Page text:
[Stratigos] Advertising which has left the news industries, for example, is not going to come back in its same shape or form. But you can still make a case for cross-media buys and the combination of display ads plus search optimization as being effective.

The entire interview is a quick read and worthy of a few minutes, especially if you need some reassurance that Internet advertising isn’t on its way out, but may actually be the dominant force in coming years.

[Full interview at Forbes]

Advertising’s Digital Push Continues

Xbox Live Dashboard with Toyota Ad Integration

The Digital Push Continues — Xbox Live with Toyota

Josh Bernoff takes some time to analyze the ongoing push of advertising towards digital mediums, not the least of which is video games.  From AdvertisingAge:

The result is that digital, which will be about 12 percent of overall advertising spend in 2009, is likely to grow to about 21 percent in five years. Along the way overall advertising budgets won’t grow much.  This is huge.  It means we are all digital marketers now, since digital is at the center of many campaigns anyway.

The signs have been there for quite awhile, and companies like EA have been at the forefront of taking advantage of the increased engagement clients are seeing with audiences in virtual spaces.

Microsoft has been making significant strides as well, two of which are extremely notable.

First, if you have an Xbox 360, boot it up and see if you notice anything new on the dashboard.  Chances are there’s an embedded video playing alongside some of the featured game slots as soon as you log into Xbox Live.  These are extremely eye-catching, and most of them have ties to digital downloads (games, themes, contests) that offer additional chances at engagement.

Secondly, 1 vs. 100 is a game, currently in beta, that has Xbox 360 players answering trivia questions in a visually appealing game show presentation, complete with their avatar as one of the stars of the show.  The best part for potential clients?  Those commercial breaks that occur every several questions, with tens of thousands of gamers happy (enough) to watch them in exchange for the free game.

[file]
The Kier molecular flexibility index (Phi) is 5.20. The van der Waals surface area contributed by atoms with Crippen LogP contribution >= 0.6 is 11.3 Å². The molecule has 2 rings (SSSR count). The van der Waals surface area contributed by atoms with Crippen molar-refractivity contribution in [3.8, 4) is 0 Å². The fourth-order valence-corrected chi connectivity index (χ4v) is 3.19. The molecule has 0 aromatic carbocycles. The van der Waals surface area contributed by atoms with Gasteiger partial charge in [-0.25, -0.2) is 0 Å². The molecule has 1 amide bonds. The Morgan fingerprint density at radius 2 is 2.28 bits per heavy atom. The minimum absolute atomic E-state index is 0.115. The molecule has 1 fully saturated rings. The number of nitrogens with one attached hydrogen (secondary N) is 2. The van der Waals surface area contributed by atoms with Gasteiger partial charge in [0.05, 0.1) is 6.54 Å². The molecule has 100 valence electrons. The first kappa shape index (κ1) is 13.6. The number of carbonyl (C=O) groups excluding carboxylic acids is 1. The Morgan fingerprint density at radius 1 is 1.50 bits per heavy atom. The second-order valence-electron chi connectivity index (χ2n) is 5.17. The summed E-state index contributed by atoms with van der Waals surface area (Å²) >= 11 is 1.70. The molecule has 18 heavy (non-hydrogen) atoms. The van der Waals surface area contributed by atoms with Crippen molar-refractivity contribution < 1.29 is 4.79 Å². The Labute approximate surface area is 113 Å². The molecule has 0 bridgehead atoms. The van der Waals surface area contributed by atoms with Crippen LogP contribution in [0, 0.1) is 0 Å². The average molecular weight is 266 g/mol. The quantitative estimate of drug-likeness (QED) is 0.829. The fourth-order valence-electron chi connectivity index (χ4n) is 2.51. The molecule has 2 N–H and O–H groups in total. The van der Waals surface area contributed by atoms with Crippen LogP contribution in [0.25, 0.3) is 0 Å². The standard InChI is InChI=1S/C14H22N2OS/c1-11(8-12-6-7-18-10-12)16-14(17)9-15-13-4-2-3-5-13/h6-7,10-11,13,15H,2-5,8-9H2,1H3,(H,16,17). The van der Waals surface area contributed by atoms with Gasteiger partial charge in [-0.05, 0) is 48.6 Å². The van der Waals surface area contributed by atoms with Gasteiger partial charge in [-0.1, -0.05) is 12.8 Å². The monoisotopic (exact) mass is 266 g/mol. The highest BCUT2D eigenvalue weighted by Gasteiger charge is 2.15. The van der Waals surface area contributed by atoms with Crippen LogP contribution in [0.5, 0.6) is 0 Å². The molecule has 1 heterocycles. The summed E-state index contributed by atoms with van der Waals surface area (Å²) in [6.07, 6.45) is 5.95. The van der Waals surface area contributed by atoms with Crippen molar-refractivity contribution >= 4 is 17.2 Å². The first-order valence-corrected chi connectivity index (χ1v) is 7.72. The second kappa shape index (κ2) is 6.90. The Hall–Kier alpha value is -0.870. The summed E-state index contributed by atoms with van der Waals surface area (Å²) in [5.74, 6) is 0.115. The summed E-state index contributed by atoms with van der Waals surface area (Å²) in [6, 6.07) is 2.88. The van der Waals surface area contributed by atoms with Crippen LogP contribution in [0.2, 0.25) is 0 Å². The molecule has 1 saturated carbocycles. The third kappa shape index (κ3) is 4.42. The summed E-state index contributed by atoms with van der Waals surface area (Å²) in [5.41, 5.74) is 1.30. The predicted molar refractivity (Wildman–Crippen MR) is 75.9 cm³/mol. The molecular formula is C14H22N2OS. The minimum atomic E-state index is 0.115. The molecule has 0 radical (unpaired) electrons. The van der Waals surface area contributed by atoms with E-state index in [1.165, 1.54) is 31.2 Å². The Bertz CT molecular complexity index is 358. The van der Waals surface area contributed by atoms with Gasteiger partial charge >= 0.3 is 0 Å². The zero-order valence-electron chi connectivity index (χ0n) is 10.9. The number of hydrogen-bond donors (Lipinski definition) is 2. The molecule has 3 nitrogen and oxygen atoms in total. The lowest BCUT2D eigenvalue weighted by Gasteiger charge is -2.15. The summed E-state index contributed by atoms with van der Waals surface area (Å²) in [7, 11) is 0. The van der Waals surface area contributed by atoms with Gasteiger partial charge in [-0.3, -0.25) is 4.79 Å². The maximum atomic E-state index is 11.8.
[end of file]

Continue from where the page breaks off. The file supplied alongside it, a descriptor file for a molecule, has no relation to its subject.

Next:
We’ll keep you posted as this develops, and we’re very curious to see how Sprint and Honda are enjoying their 1 vs. 100 advertising at the gaming forefront of this advertising push to digital.

[Full analysis at AdAge]

Twitter More Effective Than You Think

Twitter haters, beware -- It may be more useful than you think

Haters, beware — It may be more useful than you think

Twitter is all the rage, but plenty of naysayers are hopping on the Twitter backlash, questioning the benefits marketers receive from being on the microblogging platform.  You may want to turn their attention to a recent article in SearchEngineLand which shows Twitter could be underreported in Google Analytics data by as much as 1600 percent.

From SearchEngineLand:

“Based only on referrers, at best, Google or any analytics program would have said Twitter sent two visits. But because I used tracking codes, I was able to overcome the lack of referring data and see that Twitter (itself or via applications or web sites using Twitter data) sent nine visits. That means analytics packages might be undercounting Twitter visits by nearly 500 percent.”

“Meanwhile, was showing those 58 clicks to the page. Let’s say it wasn’t filtering out some of the robots. I can still see that there are 32 visits that the log files recorded, all with the tracking codes that never existed until I tweeted the link with them. So those are all Twitter-derived visits. That means an undercount by a standard analytics tool depending on referrer data by 1600 percent.”

SearchEngineLand has already pinged Google to find out what they’re doing about the problem, and outlines several ways to prevent the undercounting from affecting your referral stats.

[Lots more data and discussion at SearchEngineLand]